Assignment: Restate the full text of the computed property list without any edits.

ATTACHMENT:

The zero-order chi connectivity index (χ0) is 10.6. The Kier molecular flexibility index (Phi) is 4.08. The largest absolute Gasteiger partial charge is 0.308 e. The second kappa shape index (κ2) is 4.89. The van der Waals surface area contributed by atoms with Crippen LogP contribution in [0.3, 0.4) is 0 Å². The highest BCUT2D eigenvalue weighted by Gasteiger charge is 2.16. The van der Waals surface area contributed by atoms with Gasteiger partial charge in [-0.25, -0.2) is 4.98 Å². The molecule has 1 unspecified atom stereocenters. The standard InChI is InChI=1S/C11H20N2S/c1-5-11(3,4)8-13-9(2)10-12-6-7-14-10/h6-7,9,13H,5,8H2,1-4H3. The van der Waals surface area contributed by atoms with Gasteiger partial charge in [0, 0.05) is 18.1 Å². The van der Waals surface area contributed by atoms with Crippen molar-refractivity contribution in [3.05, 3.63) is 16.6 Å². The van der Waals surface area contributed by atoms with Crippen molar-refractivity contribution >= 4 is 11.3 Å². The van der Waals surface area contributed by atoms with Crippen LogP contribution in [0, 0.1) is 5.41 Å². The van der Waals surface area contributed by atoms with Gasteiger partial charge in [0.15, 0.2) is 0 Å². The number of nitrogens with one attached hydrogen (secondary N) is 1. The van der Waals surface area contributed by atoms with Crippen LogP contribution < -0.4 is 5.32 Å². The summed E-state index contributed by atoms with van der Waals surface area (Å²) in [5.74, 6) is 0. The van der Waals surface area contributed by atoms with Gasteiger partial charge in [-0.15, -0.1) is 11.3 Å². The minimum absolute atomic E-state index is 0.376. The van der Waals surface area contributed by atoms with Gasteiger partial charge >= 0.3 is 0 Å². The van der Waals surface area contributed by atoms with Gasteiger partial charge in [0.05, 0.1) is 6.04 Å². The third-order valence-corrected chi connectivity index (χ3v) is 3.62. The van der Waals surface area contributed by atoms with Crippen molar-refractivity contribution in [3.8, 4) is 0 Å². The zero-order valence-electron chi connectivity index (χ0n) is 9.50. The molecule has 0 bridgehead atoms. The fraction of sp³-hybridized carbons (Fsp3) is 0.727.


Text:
The zero-order chi connectivity index (χ0) is 10.6. The Kier molecular flexibility index (Phi) is 4.08. The largest absolute Gasteiger partial charge is 0.308 e. The second kappa shape index (κ2) is 4.89. The van der Waals surface area contributed by atoms with Crippen LogP contribution in [0.3, 0.4) is 0 Å². The highest BCUT2D eigenvalue weighted by Gasteiger charge is 2.16. The van der Waals surface area contributed by atoms with Gasteiger partial charge in [-0.25, -0.2) is 4.98 Å². The molecule has 1 unspecified atom stereocenters. The standard InChI is InChI=1S/C11H20N2S/c1-5-11(3,4)8-13-9(2)10-12-6-7-14-10/h6-7,9,13H,5,8H2,1-4H3. The van der Waals surface area contributed by atoms with Gasteiger partial charge in [0, 0.05) is 18.1 Å². The van der Waals surface area contributed by atoms with Crippen molar-refractivity contribution in [3.05, 3.63) is 16.6 Å². The van der Waals surface area contributed by atoms with Crippen molar-refractivity contribution >= 4 is 11.3 Å². The van der Waals surface area contributed by atoms with Crippen LogP contribution in [0, 0.1) is 5.41 Å². The van der Waals surface area contributed by atoms with Gasteiger partial charge in [0.15, 0.2) is 0 Å². The number of nitrogens with one attached hydrogen (secondary N) is 1. The van der Waals surface area contributed by atoms with Crippen LogP contribution < -0.4 is 5.32 Å². The summed E-state index contributed by atoms with van der Waals surface area (Å²) in [5.74, 6) is 0. The van der Waals surface area contributed by atoms with Gasteiger partial charge in [-0.15, -0.1) is 11.3 Å². The minimum absolute atomic E-state index is 0.376. The van der Waals surface area contributed by atoms with Gasteiger partial charge >= 0.3 is 0 Å². The van der Waals surface area contributed by atoms with Gasteiger partial charge in [0.05, 0.1) is 6.04 Å². The third-order valence-corrected chi connectivity index (χ3v) is 3.62. The van der Waals surface area contributed by atoms with Crippen molar-refractivity contribution in [3.8, 4) is 0 Å². The zero-order valence-electron chi connectivity index (χ0n) is 9.50. The molecule has 0 bridgehead atoms. The fraction of sp³-hybridized carbons (Fsp3) is 0.727.